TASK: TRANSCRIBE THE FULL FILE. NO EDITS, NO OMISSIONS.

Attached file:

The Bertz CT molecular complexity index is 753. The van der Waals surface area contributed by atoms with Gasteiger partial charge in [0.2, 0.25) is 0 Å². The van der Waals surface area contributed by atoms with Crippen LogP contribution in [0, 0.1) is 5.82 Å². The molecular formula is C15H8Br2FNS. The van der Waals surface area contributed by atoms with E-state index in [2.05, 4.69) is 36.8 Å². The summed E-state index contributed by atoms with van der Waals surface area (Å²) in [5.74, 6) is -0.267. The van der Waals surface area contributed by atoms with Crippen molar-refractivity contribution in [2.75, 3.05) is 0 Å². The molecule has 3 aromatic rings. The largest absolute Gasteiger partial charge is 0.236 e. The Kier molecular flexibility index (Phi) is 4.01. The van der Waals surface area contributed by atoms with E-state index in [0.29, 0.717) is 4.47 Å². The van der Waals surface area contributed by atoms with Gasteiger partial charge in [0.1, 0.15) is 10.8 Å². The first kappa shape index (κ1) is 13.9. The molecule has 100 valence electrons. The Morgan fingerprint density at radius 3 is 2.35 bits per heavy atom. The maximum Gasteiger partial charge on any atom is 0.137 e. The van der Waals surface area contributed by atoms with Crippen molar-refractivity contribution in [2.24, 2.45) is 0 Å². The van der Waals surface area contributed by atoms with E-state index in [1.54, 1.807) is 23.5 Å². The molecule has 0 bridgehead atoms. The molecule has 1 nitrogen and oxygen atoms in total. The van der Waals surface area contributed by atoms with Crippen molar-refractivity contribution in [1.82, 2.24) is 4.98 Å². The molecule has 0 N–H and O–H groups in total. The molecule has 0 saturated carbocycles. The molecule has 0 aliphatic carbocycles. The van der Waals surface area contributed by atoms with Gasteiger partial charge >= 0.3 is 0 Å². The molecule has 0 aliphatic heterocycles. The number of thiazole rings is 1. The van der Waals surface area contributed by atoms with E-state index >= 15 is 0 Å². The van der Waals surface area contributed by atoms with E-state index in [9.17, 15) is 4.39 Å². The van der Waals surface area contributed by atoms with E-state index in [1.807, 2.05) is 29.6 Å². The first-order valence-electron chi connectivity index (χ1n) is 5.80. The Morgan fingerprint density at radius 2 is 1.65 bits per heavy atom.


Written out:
The Bertz CT molecular complexity index is 753. The van der Waals surface area contributed by atoms with Gasteiger partial charge in [0.2, 0.25) is 0 Å². The van der Waals surface area contributed by atoms with Crippen LogP contribution in [0, 0.1) is 5.82 Å². The molecular formula is C15H8Br2FNS. The van der Waals surface area contributed by atoms with E-state index in [2.05, 4.69) is 36.8 Å². The summed E-state index contributed by atoms with van der Waals surface area (Å²) in [5.74, 6) is -0.267. The van der Waals surface area contributed by atoms with Crippen molar-refractivity contribution in [2.75, 3.05) is 0 Å². The molecule has 3 aromatic rings. The largest absolute Gasteiger partial charge is 0.236 e. The Kier molecular flexibility index (Phi) is 4.01. The van der Waals surface area contributed by atoms with E-state index in [0.29, 0.717) is 4.47 Å². The van der Waals surface area contributed by atoms with Gasteiger partial charge in [0.1, 0.15) is 10.8 Å². The first kappa shape index (κ1) is 13.9. The molecule has 100 valence electrons. The Morgan fingerprint density at radius 3 is 2.35 bits per heavy atom. The maximum Gasteiger partial charge on any atom is 0.137 e. The van der Waals surface area contributed by atoms with Crippen molar-refractivity contribution in [2.24, 2.45) is 0 Å². The van der Waals surface area contributed by atoms with E-state index in [1.54, 1.807) is 23.5 Å². The molecule has 0 bridgehead atoms. The molecule has 1 nitrogen and oxygen atoms in total. The van der Waals surface area contributed by atoms with Crippen molar-refractivity contribution in [1.82, 2.24) is 4.98 Å². The molecule has 0 N–H and O–H groups in total. The molecule has 0 saturated carbocycles. The molecule has 0 aliphatic carbocycles. The van der Waals surface area contributed by atoms with Gasteiger partial charge >= 0.3 is 0 Å². The molecule has 0 aliphatic heterocycles. The number of thiazole rings is 1. The van der Waals surface area contributed by atoms with E-state index >= 15 is 0 Å². The van der Waals surface area contributed by atoms with E-state index in [9.17, 15) is 4.39 Å². The van der Waals surface area contributed by atoms with E-state index in [1.807, 2.05) is 29.6 Å². The first-order valence-electron chi connectivity index (χ1n) is 5.80. The Morgan fingerprint density at radius 2 is 1.65 bits per heavy atom.